Figure 2. (a) A computational model of growth factor transport in a hydrogel system was designed based on the dextran concentration versus time experimental setup. The height of the bottom compartment is 8.85 mm, the height of the hydrogel is 2 mm, and the height of the top compartment is 6.85 mm. Four case studies were simulated in the Nor-Alg hydrogel system using the diffusion coefficient for 3–5 kDa dextran of 31.3 μm2/s. The top and hydrogel compartments had initial concentrations of 0 μM dextran, and the bottom compartment had an initial concentration of 3.2 μM dextran for all cases. (b) Case 1: the concentration (μM) of 3–5 kDa dextran at the middle of a 2 mm-thick Nor-Alg hydrogel was determined over time when the bottom compartment was refreshed with the starting dextran concentration of the bottom compartment (i.e., 3.2 μM) at (i) 12, (ii) 24, and (iii) 48 h. (c) Case 2: the concentration (μM) of 3–5 kDa dextran at the middle of a 2 mm-thick hydrogel was determined over time when the top and bottom compartments were refreshed with the starting dextran concentration of the bottom compartment (i.e., 3.2 μM) at (i) 12, (ii) 24, and (iii) 48 h. (d) Case 3: the concentration (μM) of 3–5 kDa dextran was determined over time when the bottom compartment was refreshed with concentration bursts (1.6, 6.4, and 9.6 μM) of 3–5 kDa dextran after 12 h of 3.2 μM concentration in the (i) the middle of the 2 mm-thick hydrogel (red dot) and (ii) at the top of the 2 mm-thick hydrogel (blue dot). (e) Case 4: the concentration (μM) of IGF-1 (i-ii-iii) with a halftime of 17 h and FGF2 (iv-v-vi) with a halftime of 27 h at the middle (red) and top (blue) of a 2 mm-thick hydrogel as determined over time when the bottom compartment was refreshed at 12, 24, and 48 h with 3.2 μM. Gray vertical striped lines represent media refreshment points. The colors of the lines represent the sampling position. Figure S5 provides additional information on the concentration data for the Nor-Alg simulations at the top and bottom of the hydrogel. Similar results, but for the Ca2+-alg hydrogel, can be found in the supplement (Figures S3 and S4).

An evolutionary programming algorithm was used to fit the real-time data to the model to find the best-fitting diffusion coefficients (Dhydrogel in eq 1) of 3–5 and 70 kDa using the settings specified in Table 2.
The root mean square error (RMSE) was calculated as shown in eq 2, to evaluate how good the fit was between the average concentration of 3–5 kDa dextran predicted by the estimated diffusion coefficient model and the real-time experimental data at 5, 15, 30, 45, 60, 120, 240, 260, 1500, and 2940 min (Table 2), which correspond to the sampling times of the real-time experimental data points.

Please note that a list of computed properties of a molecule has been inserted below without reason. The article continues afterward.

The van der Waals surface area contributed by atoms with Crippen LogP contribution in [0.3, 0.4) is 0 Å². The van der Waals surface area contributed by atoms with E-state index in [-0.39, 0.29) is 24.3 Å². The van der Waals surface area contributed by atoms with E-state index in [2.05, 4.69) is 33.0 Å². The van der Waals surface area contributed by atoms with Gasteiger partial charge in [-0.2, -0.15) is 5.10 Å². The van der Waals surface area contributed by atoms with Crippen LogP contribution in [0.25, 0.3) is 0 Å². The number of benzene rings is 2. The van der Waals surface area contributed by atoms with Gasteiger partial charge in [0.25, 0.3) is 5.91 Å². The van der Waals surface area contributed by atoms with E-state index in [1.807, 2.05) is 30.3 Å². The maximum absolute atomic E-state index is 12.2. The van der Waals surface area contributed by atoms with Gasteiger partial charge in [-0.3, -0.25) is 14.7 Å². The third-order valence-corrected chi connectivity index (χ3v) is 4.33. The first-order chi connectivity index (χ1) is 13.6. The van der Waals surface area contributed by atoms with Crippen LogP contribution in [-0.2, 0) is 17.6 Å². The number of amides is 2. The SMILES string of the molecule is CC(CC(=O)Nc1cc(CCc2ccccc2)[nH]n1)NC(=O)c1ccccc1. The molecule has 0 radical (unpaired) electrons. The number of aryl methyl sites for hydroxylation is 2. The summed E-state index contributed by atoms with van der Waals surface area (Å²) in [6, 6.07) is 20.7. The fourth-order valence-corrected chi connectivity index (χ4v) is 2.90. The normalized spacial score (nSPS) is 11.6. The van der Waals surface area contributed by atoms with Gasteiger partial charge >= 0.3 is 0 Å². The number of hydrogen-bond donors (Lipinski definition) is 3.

RMSE=[i=1n(DextranExp,iDextranSim,i)2n]1/2
(2)
where DextranExp, i is the average dextran concentration in the top compartment at time i of the real-time experiment in micromolar, DextranSim, i is the average dextran concentration in the top compartment at time i of the simulation in micromolar, n is the total number of data points, and i is the index of the data points.
More details on developing the computational models of various cell culture scenarios can be found in the Simulating the Diffusion Effects in Various Cell Culture Scenarios section in the Supporting Information.

Results and Discussion

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We started with a diffusion coefficient (first-order Fickian diffusion) estimation using the obtained time-series data of dextran diffusion through the hydrogel (Figure 1a–c). Then, we compared the diffusion through two different cross-linked alginate hydrogel systems: based on (1) a covalent cross-linking via thiol-ene chemistry (Nor-Alg) or (2) an ionic cross-linking of alginate with calcium (Ca2+-Alg). The resultant diffusion coefficient estimations from the dextran concentration versus time data were 31 and 15 μm2/s for 3–5 and 70 kDa dextran in the Nor-Alg hydrogel, respectively, while the Ca2+-Alg hydrogel had diffusion coefficients of 48 and 23 μm2/s for 3–5 and 70 kDa dextran, respectively (Table 1). The estimated diffusion coefficients were tested against the time-series data by calculating the RMSE between the experimental and predicted data (Figure 1b,c and Table 2). The simulated time-series data were observed to fit well against the experimental data (Figure 1b,c, solid line), as the calculated RMSE for both fitted diffusion coefficients was less than 15% of the fitted value.
Table 1. Fitted Diffusion Coefficient from Dextran Concentration Versus Time Data vs. FRAP Data for 3–5 and 70 kDa in the Two Different Hydrogel Systems (Thiol-Ene Cross-Linked: Nor-Alg and Calcium Cross-Linked: Ca2+-Alg)a
 thiol-ene cross-linked alginatecalcium cross-linked alginate
dextran size [kDa]3–570703–57070
FRAP diffusion coefficient (SD) [μm2/s]31.23 (± 2.75)16.72 (± 0.48)16.72 (± 0.48)32.63 (± 8.37)16.38 (±3.75)16.38 (±3.75)
Transwell pore size [μm]0.20.280.20.28
fitted diffusion coefficient in Transwell (RMSE) [μm2/s]31.30 (3.80)4.36 (7.8E-4)15.85 (9.00E-3)48.39 (2.70)1.13 (2.20E-2)23.05 (1.5E-3)
a

The Transwell experiments were done for two different Transwell pore sizes resulting in different fitted diffusion coefficients for 70 kDa, whereas FRAP was performed in N = 3 individual bleaching areas within the dextran-containing hydrogel.

Table 2. COPASI Parameter Fitting Settings for the Evolutionary Programming Solver Chosen to Fit the Diffusion Coefficients